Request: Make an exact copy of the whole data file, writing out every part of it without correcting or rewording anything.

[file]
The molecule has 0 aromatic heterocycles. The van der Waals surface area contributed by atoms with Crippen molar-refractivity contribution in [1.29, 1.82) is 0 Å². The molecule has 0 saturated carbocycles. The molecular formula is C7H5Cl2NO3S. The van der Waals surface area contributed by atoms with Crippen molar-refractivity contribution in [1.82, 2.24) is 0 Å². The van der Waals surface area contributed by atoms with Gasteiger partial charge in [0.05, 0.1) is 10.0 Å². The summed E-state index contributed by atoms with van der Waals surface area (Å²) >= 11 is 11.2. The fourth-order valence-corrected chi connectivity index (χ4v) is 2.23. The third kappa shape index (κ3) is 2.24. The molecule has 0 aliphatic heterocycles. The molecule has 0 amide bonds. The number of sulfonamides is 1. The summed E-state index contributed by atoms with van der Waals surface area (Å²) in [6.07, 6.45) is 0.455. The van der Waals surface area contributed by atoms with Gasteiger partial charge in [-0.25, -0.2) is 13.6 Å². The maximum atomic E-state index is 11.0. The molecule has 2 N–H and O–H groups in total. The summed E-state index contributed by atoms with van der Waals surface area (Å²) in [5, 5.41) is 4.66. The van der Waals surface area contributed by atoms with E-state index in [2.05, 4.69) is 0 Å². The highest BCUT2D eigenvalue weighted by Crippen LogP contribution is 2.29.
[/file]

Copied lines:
The molecule has 0 aromatic heterocycles. The van der Waals surface area contributed by atoms with Crippen molar-refractivity contribution in [1.29, 1.82) is 0 Å². The molecule has 0 saturated carbocycles. The molecular formula is C7H5Cl2NO3S. The van der Waals surface area contributed by atoms with Crippen molar-refractivity contribution in [1.82, 2.24) is 0 Å². The van der Waals surface area contributed by atoms with Gasteiger partial charge in [0.05, 0.1) is 10.0 Å². The summed E-state index contributed by atoms with van der Waals surface area (Å²) >= 11 is 11.2. The fourth-order valence-corrected chi connectivity index (χ4v) is 2.23. The third kappa shape index (κ3) is 2.24. The molecule has 0 aliphatic heterocycles. The molecule has 0 amide bonds. The number of sulfonamides is 1. The summed E-state index contributed by atoms with van der Waals surface area (Å²) in [6.07, 6.45) is 0.455. The van der Waals surface area contributed by atoms with Gasteiger partial charge in [-0.25, -0.2) is 13.6 Å². The maximum atomic E-state index is 11.0. The molecule has 2 N–H and O–H groups in total. The summed E-state index contributed by atoms with van der Waals surface area (Å²) in [5, 5.41) is 4.66. The van der Waals surface area contributed by atoms with E-state index in [2.05, 4.69) is 0 Å². The highest BCUT2D eigenvalue weighted by Crippen LogP contribution is 2.29.